THOROUGHLY MODERN CONVENIENCES

`EVERYONE talks about the weather,'' Mark Twain observed, ``but nobody does anything about it.'' Perhaps the same could be said of dust - except that old Murray Spangler did something about it. At the time, the Hoover family was in business as saddle and harness-makers and the old man worked for them as cleaner and caretaker. Sweeping out the building raised choking dust.

In an attempt to overcome the dust problem, and being something of an amateur inventor, he set about devising a rudimentary vacuum cleaner powered by electricity. It was a primitive contraption, mostly made of tin and pushed along with a broom handle. The great thing was that it swallowed the dust instead of raising it.

The moment William Hoover saw the machine, he realized it had great potential. He promptly turned a corner of saddle factory over to the production of the revolutionary cleaner. The first model appeared in 1908. It was an immediate success and the Hoover name became a household word the world over.

THE typewriter has been called, most likely by men, ``a woman's best friend,'' for it can be argued that the machine gave women their first ``opportunity'' to enter the business world. Businessmen realized that they needed nimble-fingered women to operate this new office aid.

The first really practical typewriter was patented in 1868. The idea for a writing machine, however, goes back to 1714 when Queen Anne granted a patent to an English engineer, Henry Hill, for ``an artificial machine or method for impressing letters singly, or progressively, one after another, as in writing.'' The main purpose of this machine seems to have been to make forgery more difficult, rather than to make writing simpler and faster.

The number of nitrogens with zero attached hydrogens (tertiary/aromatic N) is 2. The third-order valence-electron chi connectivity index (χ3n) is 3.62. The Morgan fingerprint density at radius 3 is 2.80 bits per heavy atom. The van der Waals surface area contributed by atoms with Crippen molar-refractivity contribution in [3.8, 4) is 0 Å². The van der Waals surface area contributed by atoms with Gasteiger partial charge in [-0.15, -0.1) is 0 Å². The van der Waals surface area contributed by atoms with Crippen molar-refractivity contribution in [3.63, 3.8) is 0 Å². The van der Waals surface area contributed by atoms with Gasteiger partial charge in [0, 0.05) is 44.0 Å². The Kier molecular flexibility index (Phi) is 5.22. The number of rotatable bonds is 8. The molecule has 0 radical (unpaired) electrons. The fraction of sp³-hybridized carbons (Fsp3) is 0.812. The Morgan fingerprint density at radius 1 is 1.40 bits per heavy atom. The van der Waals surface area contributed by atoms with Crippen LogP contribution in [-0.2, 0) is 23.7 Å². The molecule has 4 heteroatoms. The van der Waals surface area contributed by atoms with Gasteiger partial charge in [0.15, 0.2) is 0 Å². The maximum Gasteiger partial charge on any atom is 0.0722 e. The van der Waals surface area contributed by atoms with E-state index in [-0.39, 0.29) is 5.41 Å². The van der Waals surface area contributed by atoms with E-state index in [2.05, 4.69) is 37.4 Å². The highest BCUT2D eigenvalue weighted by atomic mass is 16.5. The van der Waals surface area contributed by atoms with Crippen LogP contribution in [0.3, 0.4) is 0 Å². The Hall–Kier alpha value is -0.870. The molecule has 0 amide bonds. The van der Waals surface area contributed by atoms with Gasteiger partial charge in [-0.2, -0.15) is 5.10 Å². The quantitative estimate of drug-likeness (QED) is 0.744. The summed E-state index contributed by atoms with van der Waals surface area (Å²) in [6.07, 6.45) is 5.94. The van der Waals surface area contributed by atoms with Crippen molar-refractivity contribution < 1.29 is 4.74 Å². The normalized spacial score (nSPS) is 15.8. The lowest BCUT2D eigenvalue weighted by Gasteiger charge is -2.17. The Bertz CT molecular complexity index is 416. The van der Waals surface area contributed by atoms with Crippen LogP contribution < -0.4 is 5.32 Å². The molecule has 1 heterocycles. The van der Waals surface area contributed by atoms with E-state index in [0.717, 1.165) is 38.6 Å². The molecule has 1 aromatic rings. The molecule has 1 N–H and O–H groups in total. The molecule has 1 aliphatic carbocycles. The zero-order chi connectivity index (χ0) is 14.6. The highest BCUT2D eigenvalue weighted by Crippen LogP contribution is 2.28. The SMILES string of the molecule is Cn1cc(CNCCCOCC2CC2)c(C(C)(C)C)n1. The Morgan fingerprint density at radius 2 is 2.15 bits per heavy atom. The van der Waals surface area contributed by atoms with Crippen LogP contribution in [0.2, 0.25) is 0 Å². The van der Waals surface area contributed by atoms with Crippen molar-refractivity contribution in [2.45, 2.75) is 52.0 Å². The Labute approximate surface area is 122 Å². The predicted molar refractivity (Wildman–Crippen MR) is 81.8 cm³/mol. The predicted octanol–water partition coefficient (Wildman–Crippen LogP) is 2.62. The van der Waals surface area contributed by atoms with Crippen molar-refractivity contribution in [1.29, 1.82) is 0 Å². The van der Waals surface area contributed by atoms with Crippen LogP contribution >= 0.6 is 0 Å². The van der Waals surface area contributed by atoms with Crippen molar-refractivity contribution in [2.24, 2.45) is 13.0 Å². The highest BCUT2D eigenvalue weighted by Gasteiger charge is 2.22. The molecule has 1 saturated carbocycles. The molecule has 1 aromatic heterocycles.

The breakthrough came in 1868 when Latham Sholes, a printer and postmaster of Milwaukee, together with three others, produced a machine with piano-like keys, said to look like a cross between a loom and jack-in-the-box.

The Remington Company agreed to undertake production, and their refined version, the famous Remington No. 1 of 1874, was elaborately decorated and mounted on a stand like a sewing machine. It was advertised as ``An ornament to any office, study, or sitting room''! Before long, Remington machines encircled the globe.

THE sewing machine was one of the first important labor-saving devices in the home. Isaac Singer of Boston got it there. It's said that he worked 20 hours a day to perfect a machine that would sew efficiently and continuously.

Singer was more than a brilliant inventor - he realized the importance of publicity and salesmanship. Pretty girls sewed on Singer machines in store windows and great crowds gathered. Meanwhile, Singer salesmen knocked on doors the world over. Before long, the sewing machine was regarded as an essential in the homes of rich and poor alike.

HOW to best fasten our clothes is a dilemma that has been with us since the days of cave dwellers, who used pins of bone and horn. Later came brooches and buckles, laces and metal prongs, with press studs making their bow in the late 19th century.

It was Whitcomb Judson, a mechanical engineer of Chicago, who first tried to perfect a slide fastener. Although he failed, he sold his idea to a New Jersey company. A young Swedish engineer who worked for the company, Gideon Sundback, improved Judson's concept and came up with a fastener very similar to the zippers of today. Curiously enough, clothing manufacturers showed little enthusiasm.

A destruction test of a new flying suit for the Army saved the fastener's fate. It was the only component to survive the test intact and an order for 10,000 resulted.

Then a firm making rubber galoshes fitted the fastener to their product. They called their galoshes ``Zippers,'' which became the popular name for the fasteners. Not only have zippers invaded almost every part of the world, but they have even journeyed into outer space!

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